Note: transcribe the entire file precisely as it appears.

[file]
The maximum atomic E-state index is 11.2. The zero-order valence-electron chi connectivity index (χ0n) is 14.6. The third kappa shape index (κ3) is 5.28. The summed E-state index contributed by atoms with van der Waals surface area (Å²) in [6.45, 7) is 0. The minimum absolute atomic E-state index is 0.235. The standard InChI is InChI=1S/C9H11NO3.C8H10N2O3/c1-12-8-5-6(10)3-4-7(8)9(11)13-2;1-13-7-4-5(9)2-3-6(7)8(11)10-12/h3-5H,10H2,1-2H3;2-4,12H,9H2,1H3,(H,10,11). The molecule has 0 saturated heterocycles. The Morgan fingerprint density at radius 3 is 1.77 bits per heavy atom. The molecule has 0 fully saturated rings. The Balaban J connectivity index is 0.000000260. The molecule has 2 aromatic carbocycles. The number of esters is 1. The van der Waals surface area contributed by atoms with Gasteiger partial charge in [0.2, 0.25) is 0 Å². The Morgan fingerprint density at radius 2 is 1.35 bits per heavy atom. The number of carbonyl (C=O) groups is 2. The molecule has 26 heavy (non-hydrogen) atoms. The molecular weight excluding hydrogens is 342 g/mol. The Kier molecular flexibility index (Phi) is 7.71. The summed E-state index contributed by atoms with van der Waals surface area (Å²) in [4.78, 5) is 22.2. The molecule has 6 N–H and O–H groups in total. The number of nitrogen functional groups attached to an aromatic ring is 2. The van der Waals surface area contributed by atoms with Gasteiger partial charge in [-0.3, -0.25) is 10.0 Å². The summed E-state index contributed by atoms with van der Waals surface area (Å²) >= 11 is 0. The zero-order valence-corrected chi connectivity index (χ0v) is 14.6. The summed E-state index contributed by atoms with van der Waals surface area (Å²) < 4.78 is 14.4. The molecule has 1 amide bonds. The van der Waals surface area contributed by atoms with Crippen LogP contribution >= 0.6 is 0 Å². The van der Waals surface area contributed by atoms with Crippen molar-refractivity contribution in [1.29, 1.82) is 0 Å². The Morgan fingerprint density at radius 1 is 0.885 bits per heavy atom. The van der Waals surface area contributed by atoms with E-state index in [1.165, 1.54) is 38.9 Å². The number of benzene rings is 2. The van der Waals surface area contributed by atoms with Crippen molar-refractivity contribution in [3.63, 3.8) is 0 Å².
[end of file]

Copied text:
The maximum atomic E-state index is 11.2. The zero-order valence-electron chi connectivity index (χ0n) is 14.6. The third kappa shape index (κ3) is 5.28. The summed E-state index contributed by atoms with van der Waals surface area (Å²) in [6.45, 7) is 0. The minimum absolute atomic E-state index is 0.235. The standard InChI is InChI=1S/C9H11NO3.C8H10N2O3/c1-12-8-5-6(10)3-4-7(8)9(11)13-2;1-13-7-4-5(9)2-3-6(7)8(11)10-12/h3-5H,10H2,1-2H3;2-4,12H,9H2,1H3,(H,10,11). The molecule has 0 saturated heterocycles. The Morgan fingerprint density at radius 3 is 1.77 bits per heavy atom. The molecule has 0 fully saturated rings. The Balaban J connectivity index is 0.000000260. The molecule has 2 aromatic carbocycles. The number of esters is 1. The van der Waals surface area contributed by atoms with Gasteiger partial charge in [0.2, 0.25) is 0 Å². The Morgan fingerprint density at radius 2 is 1.35 bits per heavy atom. The number of carbonyl (C=O) groups is 2. The molecule has 26 heavy (non-hydrogen) atoms. The molecular weight excluding hydrogens is 342 g/mol. The Kier molecular flexibility index (Phi) is 7.71. The summed E-state index contributed by atoms with van der Waals surface area (Å²) in [4.78, 5) is 22.2. The molecule has 6 N–H and O–H groups in total. The number of nitrogen functional groups attached to an aromatic ring is 2. The van der Waals surface area contributed by atoms with Gasteiger partial charge in [-0.3, -0.25) is 10.0 Å². The summed E-state index contributed by atoms with van der Waals surface area (Å²) >= 11 is 0. The zero-order valence-corrected chi connectivity index (χ0v) is 14.6. The summed E-state index contributed by atoms with van der Waals surface area (Å²) < 4.78 is 14.4. The molecule has 1 amide bonds. The van der Waals surface area contributed by atoms with Crippen LogP contribution >= 0.6 is 0 Å². The van der Waals surface area contributed by atoms with Crippen molar-refractivity contribution in [1.29, 1.82) is 0 Å². The Morgan fingerprint density at radius 1 is 0.885 bits per heavy atom. The van der Waals surface area contributed by atoms with E-state index in [1.165, 1.54) is 38.9 Å². The number of benzene rings is 2. The van der Waals surface area contributed by atoms with Crippen molar-refractivity contribution in [3.63, 3.8) is 0 Å².